American vessel's aid?

I would be willing to guess that Tokyo
would order the destroyer to resist the North Koreans and let the legal
chips fall where they may. The consequences of simply standing by and
doing nothing would be politically devastating. The American public
would never understand – or care about - the legal nuances of
"collective defense."

(In the real USS Pueblo incident in 1968,
in which North Korea captured a US spy ship and held its crew captive
for 11 months, the Japanese Self Defense Forces did not figure at all,
nor, to my knowledge, were they called on for help. The U.S. had more
assets in the region than it does now. That they could not be
successfully deployed to defend the Pueblo from humiliating capture is
another story).

When I came to Yokota as a junior officer
shortly after the Pueblo Incident, US forces in Japan and the Japanese
Self Defense Forces might as well have existed on different plants. In
all my time there I never once met a SDF officer. There was no liaison
or coordination. No contact that I could see. Nothing. I never served
in a NATO country, but I have to believe that there would have been
much more social or professional intercourse with officers of the Royal
Air force or the Belgian Air Force.

That began to change in the
1990s, the catalyst being the1991 Gulf War. Japan ponied up billions of
dollars to support the coalition, but, consistent with its anti-war
principles, provided no troops. Tokyo was stunned afterwards at how
ungrateful Washington and others were for their generous financial
support. They wanted, to use the current vernacular, boots on the
ground.

That began a slow evolution in Japan's use of its military.
The Diet (parliament) passed laws that allowed the Japanese to
participate in international peacekeeping missions in Cambodia and
elsewhere. In 1996 Washington and Tokyo inked the Joint Security
Declaration in which Japan promised to provide logistical support for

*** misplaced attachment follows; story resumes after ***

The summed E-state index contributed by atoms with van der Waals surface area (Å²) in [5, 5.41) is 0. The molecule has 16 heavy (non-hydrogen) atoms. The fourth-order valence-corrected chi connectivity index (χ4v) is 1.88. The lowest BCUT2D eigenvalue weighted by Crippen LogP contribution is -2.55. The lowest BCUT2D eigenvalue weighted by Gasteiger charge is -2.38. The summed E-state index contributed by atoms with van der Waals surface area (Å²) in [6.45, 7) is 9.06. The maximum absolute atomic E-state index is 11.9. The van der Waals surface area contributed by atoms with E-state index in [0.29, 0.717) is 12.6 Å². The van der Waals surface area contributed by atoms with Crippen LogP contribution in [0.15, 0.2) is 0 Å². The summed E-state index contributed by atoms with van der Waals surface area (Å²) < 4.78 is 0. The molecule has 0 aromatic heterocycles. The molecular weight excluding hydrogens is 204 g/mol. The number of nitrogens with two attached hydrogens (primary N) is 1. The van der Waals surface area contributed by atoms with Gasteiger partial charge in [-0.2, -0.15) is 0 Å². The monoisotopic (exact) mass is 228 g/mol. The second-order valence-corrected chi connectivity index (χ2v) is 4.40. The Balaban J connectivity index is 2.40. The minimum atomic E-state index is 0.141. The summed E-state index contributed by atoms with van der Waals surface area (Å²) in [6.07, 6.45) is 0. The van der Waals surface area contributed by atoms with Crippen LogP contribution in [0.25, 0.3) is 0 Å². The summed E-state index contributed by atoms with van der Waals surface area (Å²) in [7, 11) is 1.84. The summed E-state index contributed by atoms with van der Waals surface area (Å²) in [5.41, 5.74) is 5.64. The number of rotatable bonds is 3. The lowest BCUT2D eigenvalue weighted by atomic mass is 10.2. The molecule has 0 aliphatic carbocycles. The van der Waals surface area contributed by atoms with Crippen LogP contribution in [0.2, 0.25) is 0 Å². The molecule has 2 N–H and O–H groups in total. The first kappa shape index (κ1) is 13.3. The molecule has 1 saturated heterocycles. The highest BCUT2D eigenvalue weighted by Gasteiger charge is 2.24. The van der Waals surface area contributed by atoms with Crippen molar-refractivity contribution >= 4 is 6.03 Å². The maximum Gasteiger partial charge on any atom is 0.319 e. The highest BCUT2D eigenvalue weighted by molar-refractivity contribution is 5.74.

U.S. forces stationed in Japan. Joint research in missile defenses was
authorized.

In recent years Japanese armed forces have ventured
far from Japan. For some years, a naval oiler has replenished ships,
including American naval vessels, supporting operations over
Afghanistan. But this had nothing to do with any kind of treaty
obligation but more a general sense that Japan had to do something more
in the War on Terror than write checks.

The defeated Liberal
Democratic Party (LDP) made changing the law to permit collective
defense one of its manifesto planks. The triumphant Democratic part of
Japan (DPJ) was silent on the matter. Speaking to journalists a couple
months before the election, senior party leader Seiji Maehara dismissed
the North Korean missile hypothetical as an "abstraction."

This
year, though, the Diet passed a law to formally authorize the Japanese
Maritime Self Defense Force (navy) to take part in anti-piracy patrols
off the coast of Somalia. As part of the legislation, Japanese warships
were specifically authorized to come to the aid of non-Japanese vessels
threatened by pirates. That may seem like an obvious thing, but in a
sense it was revolutionary. It was the first time that Japan had taken
a baby step toward collective defense.